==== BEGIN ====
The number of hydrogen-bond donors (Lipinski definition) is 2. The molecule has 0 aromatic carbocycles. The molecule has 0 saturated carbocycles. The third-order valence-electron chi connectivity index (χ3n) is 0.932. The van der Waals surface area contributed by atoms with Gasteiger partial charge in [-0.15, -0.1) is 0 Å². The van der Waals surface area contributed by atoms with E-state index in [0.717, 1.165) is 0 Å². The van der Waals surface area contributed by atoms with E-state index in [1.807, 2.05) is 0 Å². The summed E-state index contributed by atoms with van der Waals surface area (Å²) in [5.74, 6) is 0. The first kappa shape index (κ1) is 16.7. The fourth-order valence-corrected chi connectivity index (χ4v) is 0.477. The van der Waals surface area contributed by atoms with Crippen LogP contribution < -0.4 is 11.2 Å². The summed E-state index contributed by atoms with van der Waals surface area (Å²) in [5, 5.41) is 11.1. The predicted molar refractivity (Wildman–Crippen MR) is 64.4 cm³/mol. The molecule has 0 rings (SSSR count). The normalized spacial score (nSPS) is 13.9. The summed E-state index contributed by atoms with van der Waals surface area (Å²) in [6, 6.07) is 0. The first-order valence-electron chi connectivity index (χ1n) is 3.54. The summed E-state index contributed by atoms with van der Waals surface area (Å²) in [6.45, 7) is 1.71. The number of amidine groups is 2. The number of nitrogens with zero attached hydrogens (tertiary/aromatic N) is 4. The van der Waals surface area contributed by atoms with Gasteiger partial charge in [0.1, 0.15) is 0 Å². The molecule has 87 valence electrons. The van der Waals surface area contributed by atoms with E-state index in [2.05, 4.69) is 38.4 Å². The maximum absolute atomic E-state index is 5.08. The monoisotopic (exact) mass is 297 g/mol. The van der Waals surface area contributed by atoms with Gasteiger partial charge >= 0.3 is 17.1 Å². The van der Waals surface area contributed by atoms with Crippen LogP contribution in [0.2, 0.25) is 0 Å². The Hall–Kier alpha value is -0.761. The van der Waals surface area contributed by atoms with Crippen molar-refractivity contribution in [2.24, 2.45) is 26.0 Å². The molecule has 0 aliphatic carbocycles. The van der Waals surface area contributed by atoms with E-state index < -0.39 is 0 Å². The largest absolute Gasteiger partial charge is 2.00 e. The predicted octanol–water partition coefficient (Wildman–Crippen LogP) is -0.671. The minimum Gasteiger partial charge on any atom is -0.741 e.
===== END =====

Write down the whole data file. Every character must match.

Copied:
The number of hydrogen-bond donors (Lipinski definition) is 2. The molecule has 0 aromatic carbocycles. The molecule has 0 saturated carbocycles. The third-order valence-electron chi connectivity index (χ3n) is 0.932. The van der Waals surface area contributed by atoms with Gasteiger partial charge in [-0.15, -0.1) is 0 Å². The van der Waals surface area contributed by atoms with E-state index in [0.717, 1.165) is 0 Å². The van der Waals surface area contributed by atoms with E-state index in [1.807, 2.05) is 0 Å². The summed E-state index contributed by atoms with van der Waals surface area (Å²) in [5.74, 6) is 0. The first kappa shape index (κ1) is 16.7. The fourth-order valence-corrected chi connectivity index (χ4v) is 0.477. The van der Waals surface area contributed by atoms with Crippen LogP contribution < -0.4 is 11.2 Å². The summed E-state index contributed by atoms with van der Waals surface area (Å²) in [5, 5.41) is 11.1. The predicted molar refractivity (Wildman–Crippen MR) is 64.4 cm³/mol. The molecule has 0 rings (SSSR count). The normalized spacial score (nSPS) is 13.9. The summed E-state index contributed by atoms with van der Waals surface area (Å²) in [6, 6.07) is 0. The first-order valence-electron chi connectivity index (χ1n) is 3.54. The summed E-state index contributed by atoms with van der Waals surface area (Å²) in [6.45, 7) is 1.71. The number of amidine groups is 2. The number of nitrogens with zero attached hydrogens (tertiary/aromatic N) is 4. The van der Waals surface area contributed by atoms with Gasteiger partial charge in [0.1, 0.15) is 0 Å². The molecule has 87 valence electrons. The van der Waals surface area contributed by atoms with E-state index in [2.05, 4.69) is 38.4 Å². The maximum absolute atomic E-state index is 5.08. The monoisotopic (exact) mass is 297 g/mol. The van der Waals surface area contributed by atoms with Gasteiger partial charge >= 0.3 is 17.1 Å². The van der Waals surface area contributed by atoms with Crippen LogP contribution in [0.2, 0.25) is 0 Å². The Hall–Kier alpha value is -0.761. The van der Waals surface area contributed by atoms with Crippen molar-refractivity contribution in [2.24, 2.45) is 26.0 Å². The molecule has 0 aliphatic carbocycles. The van der Waals surface area contributed by atoms with E-state index < -0.39 is 0 Å². The largest absolute Gasteiger partial charge is 2.00 e. The predicted octanol–water partition coefficient (Wildman–Crippen LogP) is -0.671. The minimum Gasteiger partial charge on any atom is -0.741 e.